This bi-national standard applies broad requirements for all types of ESS, including stationary ESS connected to the power grid. It also sets standards for specific functional safety measures, including safety analysis and safety-related electrical and electronic controls. Electrical, mechanical, and environmental tests are included, as well as measures to evaluate inherent system design and performance, and how the system interfaces with infrastructure.

3) UL 9540A – Test Method for Evaluating Thermal Runaway Fire Propagation in Battery Energy Storage Systems

UL 9540A offers a test method for evaluating thermal runaway propogation in battery ESS. Referenced in the draft National Fire Protection Association (NFPA) 855 standard, it aims to provide quantitative data to characterize potential fire events in ESS. Testing is to be done at the cell, module, unit, and possibly the installation level. UL is expecting to take this to the Standards Technical Panel (STP) process later this year, in order to begin to build industry consensus on the test procedure.

4) NFPA 855 – Standard for the Installation of Stationary Energy Storage Systems

NFPA 855, which is expected to be published in 2019, outlines the requirements for installing stationary ESS. It covers lead acid and Ni-Cd systems greater than 70 kWh, lithium-ion and sodium systems greater than 20 kWh, and other systems greater than 10 kWh, all of which must be listed to UL 9540. The standard specifies minimum water fire suppression rates, or allows for alternate fire suppression if large scale testing is conducted. It also sets size and separation requirements.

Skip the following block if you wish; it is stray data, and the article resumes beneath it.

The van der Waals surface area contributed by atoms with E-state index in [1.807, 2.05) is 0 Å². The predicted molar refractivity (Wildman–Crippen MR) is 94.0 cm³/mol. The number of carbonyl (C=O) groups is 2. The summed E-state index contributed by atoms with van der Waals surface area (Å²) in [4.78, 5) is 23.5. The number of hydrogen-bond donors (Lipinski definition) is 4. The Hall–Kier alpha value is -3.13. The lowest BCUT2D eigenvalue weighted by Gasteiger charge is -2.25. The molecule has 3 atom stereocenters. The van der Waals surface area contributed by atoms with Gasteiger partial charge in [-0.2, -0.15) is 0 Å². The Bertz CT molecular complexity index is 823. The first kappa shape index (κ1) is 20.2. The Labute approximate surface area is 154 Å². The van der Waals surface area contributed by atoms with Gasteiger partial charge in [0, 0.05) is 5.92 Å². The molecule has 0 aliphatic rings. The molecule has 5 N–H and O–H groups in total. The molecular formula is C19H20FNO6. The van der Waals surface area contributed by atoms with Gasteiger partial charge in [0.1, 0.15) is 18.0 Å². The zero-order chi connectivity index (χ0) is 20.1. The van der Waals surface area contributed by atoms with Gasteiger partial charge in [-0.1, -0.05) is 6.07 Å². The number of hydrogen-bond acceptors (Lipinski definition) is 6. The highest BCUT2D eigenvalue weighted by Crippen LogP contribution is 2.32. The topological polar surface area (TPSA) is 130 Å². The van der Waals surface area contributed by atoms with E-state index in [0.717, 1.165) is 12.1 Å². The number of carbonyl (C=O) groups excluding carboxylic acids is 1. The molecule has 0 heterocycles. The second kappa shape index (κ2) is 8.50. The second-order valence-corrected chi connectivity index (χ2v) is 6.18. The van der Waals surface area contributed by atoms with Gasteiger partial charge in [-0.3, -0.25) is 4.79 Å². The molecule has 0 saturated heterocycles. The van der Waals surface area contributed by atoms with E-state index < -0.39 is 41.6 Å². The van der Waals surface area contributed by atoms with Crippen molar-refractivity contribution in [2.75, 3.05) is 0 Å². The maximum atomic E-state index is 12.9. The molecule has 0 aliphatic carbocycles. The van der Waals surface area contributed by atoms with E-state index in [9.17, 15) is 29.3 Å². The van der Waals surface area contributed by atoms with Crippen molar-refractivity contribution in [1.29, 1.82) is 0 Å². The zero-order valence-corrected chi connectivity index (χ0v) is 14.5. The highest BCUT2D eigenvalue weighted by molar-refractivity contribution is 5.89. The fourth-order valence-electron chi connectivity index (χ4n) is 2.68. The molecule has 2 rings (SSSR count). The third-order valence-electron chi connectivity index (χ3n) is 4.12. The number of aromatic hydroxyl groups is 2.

Emerging Compliance Issues

As ESS technology and usage evolve, new compliance issues arise. In the standards field, this is resulting in an increase of requirements in the National Electrical Code and a resulting increase in certification requirements for standards such as UL 1973 and UL 9540. It is also driving the development of new codes, standards, and test methods such as UL 9450A and NFPA 855 mentioned above, as well as IEC 62932 for flow battery systems, IEC 62933 for ESS, and UL 1974 for repurposed batteries.

Issues are also being raised regarding ESS software, especially regarding its ability to provide critical safety functions and its overall security posture – making cybersecurity evaluation an increasingly critical task in preparing ESS for market entry, as with any “connected” technology being used in the energy sector. Increasing digitization in energy has created opportunities for hackers that have not been fully explored, so utilities and other industry players must be – and are – focused on upping their cybersecurity measures to prevent potential attacks.[2]

Navigating these Challenges with CSA Group

As a leader in standards development and performance & safety testing of battery and energy storage systems in North America, and an expert in functional safety and cybersecurity evaluation, CSA Group can help ESS stakeholders meet their applicable requirements for safety and security through the entire product development lifecycle.

 

[1] GTM Research and Energy Storage Association, U.S. Energy Storage Monitor: Q1 2018, cited in Groom, Michael “U.S. energy storage market to nearly triple this year: report.” Thompson Reuters, March 6, 2018.

[2] Jason Deign (October 9, 2017), “Energy Sector Ups Cybersecurity Amid Growing IT Threats,” in Greentech Media. Retrieved from: https://www.greentechmedia.com/articles/read/energy-sector-ups-cyber-security-amid-growing-it-threats#gs.wAp2m6I